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Pia Arrobio has worn many hats in her still nascent career: Art Director. Street Photographer. Fashion Designer. In the early naughts, the now 28-year-old decamped from Catholic school in Pasadena, California, to art school in New York City. She became a familiar face at Lower East Side haunt Max Fish, a hub for artists and skateboarders. The nostalgic snapshots on her blog, “Fighting the War Against Blowing It”, captured the rebellious, youthful spirit of the time. But what began as amateur photography evolved into producing editorials for Oyster and campaigns for The Hundreds. After a stint at People’s Revolution, Arrobio currently serves as Style Director at The Reformation’s L.A. HQ. Four&Sons met up with her at the label’s SoHo outpost to talk about everything from pit bulls (she has two: Nina and Bruno) and tattoos (she has a few) to ’70s style and ’80s icons.

I have a soft spot for big dogs. Have you always had them?

Pia Arrobio: I grew up with a golden retriever named Cinny Bear. When he died, that was the first time I saw my dad cry. Then I picked out an Akita, Jake, from a shelter. In eighth grade, I saw a punk-rock band play and bought a puppy for $30. That’s Parker. He looks like a giant polar bear. My parents still have him and Freeman, a pit bull. We also had cats and canaries, but there was always a dog in the house. Oh! We had a Rottweiler, Gunnar, too.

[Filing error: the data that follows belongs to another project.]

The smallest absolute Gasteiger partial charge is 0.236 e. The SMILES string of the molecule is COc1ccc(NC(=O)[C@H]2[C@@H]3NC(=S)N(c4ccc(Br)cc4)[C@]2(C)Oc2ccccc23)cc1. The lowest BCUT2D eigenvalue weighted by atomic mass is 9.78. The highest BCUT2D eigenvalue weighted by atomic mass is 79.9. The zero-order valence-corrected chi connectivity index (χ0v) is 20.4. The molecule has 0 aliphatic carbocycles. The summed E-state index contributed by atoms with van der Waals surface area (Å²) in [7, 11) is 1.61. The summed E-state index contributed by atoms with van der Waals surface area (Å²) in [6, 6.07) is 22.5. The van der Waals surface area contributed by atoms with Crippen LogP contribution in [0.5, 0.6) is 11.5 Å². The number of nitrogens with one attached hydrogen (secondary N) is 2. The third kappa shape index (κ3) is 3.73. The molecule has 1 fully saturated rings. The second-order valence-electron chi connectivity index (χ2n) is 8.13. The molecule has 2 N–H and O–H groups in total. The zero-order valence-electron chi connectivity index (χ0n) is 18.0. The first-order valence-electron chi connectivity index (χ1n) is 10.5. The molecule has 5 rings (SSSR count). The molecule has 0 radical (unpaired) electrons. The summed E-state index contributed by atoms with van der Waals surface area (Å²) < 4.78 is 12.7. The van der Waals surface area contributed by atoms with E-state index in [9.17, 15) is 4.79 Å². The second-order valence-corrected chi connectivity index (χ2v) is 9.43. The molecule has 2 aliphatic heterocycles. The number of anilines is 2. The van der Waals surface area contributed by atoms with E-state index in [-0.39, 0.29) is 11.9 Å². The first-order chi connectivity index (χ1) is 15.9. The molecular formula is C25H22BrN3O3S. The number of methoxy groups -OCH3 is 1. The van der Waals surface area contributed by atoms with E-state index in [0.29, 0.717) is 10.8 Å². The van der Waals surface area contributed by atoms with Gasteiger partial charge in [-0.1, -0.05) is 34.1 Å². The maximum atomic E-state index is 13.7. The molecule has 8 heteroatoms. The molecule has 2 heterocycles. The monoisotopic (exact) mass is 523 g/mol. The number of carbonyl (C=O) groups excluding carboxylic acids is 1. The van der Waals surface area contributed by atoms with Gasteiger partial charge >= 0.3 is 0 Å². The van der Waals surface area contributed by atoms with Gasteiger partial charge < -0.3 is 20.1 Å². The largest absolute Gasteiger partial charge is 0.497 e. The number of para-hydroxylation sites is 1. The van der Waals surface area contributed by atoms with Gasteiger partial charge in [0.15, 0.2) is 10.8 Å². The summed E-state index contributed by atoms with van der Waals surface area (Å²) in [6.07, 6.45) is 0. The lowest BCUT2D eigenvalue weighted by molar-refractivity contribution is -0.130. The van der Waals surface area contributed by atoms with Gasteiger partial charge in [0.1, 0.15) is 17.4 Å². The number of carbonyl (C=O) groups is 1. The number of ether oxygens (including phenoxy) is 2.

You now have two pit bulls, Bruno and Nina.

Bruno’s 12 so my boyfriend and I knew we needed a buffer dog. There was a video of Nina on this shelter’s website and it made me cry. I was like, “We have to go get her!” She is deaf, and her ears had been clipped in the most brutal way. She had been used to breed so she didn’t even know how to play with toys! She is so sweet and cuddly, but has separation anxiety because she’s never been loved before.

The Reformation aesthetic is very 70's. What do you love about that era? 

My heart goes wild for the ’70s! When I got into vintage as a teenager, it was always ’70s silhouettes that complimented my body. Anything with an open neck, cinched waist, and side slit is going to make you look like sex. You know, the feminist in me doesn’t want to equate sex appeal with power, but it’s undeniable that a person’s attitude can drastically change when they feel good in what they’re wearing. I kind of have a dream job because, really, I’m the target market. I design what my friends and I want to wear. I’ll see a photo of Jane Birkin in a suede trench coat and say, “We should make a suede trench coat!” This season, there’s a major ’60s and ’70s situation going on—wrap tops, white suits, billowing sleeves…

This content has been edited and condensed, originally appearing in Four&Sons magazine.